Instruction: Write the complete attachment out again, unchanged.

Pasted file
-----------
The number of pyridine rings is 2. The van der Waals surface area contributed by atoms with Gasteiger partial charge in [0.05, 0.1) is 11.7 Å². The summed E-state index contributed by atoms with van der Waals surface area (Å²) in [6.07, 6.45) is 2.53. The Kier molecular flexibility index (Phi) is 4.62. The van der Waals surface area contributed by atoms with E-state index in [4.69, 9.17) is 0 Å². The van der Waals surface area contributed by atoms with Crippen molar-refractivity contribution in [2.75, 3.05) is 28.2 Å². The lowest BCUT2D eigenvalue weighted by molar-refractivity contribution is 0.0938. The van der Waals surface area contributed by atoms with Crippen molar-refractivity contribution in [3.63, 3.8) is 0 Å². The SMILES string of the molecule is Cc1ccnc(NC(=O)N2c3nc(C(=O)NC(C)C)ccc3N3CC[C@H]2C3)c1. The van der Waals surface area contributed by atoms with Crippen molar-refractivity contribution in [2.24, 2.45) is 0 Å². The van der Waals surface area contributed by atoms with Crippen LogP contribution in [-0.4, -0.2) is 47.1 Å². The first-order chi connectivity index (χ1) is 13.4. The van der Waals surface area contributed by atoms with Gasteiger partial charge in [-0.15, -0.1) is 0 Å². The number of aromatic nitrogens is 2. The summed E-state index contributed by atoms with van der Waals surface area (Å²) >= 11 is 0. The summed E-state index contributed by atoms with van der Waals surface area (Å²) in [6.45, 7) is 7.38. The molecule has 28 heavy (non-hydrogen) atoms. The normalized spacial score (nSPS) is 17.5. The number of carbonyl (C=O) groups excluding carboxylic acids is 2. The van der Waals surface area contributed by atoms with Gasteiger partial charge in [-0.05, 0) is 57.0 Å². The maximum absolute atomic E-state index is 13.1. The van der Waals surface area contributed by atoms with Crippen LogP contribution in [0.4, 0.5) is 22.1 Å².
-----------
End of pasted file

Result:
The number of pyridine rings is 2. The van der Waals surface area contributed by atoms with Gasteiger partial charge in [0.05, 0.1) is 11.7 Å². The summed E-state index contributed by atoms with van der Waals surface area (Å²) in [6.07, 6.45) is 2.53. The Kier molecular flexibility index (Phi) is 4.62. The van der Waals surface area contributed by atoms with E-state index in [4.69, 9.17) is 0 Å². The van der Waals surface area contributed by atoms with Crippen molar-refractivity contribution in [2.75, 3.05) is 28.2 Å². The lowest BCUT2D eigenvalue weighted by molar-refractivity contribution is 0.0938. The van der Waals surface area contributed by atoms with Crippen molar-refractivity contribution in [3.63, 3.8) is 0 Å². The SMILES string of the molecule is Cc1ccnc(NC(=O)N2c3nc(C(=O)NC(C)C)ccc3N3CC[C@H]2C3)c1. The van der Waals surface area contributed by atoms with Crippen molar-refractivity contribution in [2.24, 2.45) is 0 Å². The van der Waals surface area contributed by atoms with Crippen LogP contribution in [-0.4, -0.2) is 47.1 Å². The first-order chi connectivity index (χ1) is 13.4. The van der Waals surface area contributed by atoms with Gasteiger partial charge in [-0.15, -0.1) is 0 Å². The number of aromatic nitrogens is 2. The summed E-state index contributed by atoms with van der Waals surface area (Å²) >= 11 is 0. The summed E-state index contributed by atoms with van der Waals surface area (Å²) in [6.45, 7) is 7.38. The molecule has 28 heavy (non-hydrogen) atoms. The normalized spacial score (nSPS) is 17.5. The number of carbonyl (C=O) groups excluding carboxylic acids is 2. The van der Waals surface area contributed by atoms with Gasteiger partial charge in [-0.05, 0) is 57.0 Å². The maximum absolute atomic E-state index is 13.1. The van der Waals surface area contributed by atoms with Crippen LogP contribution in [0.4, 0.5) is 22.1 Å².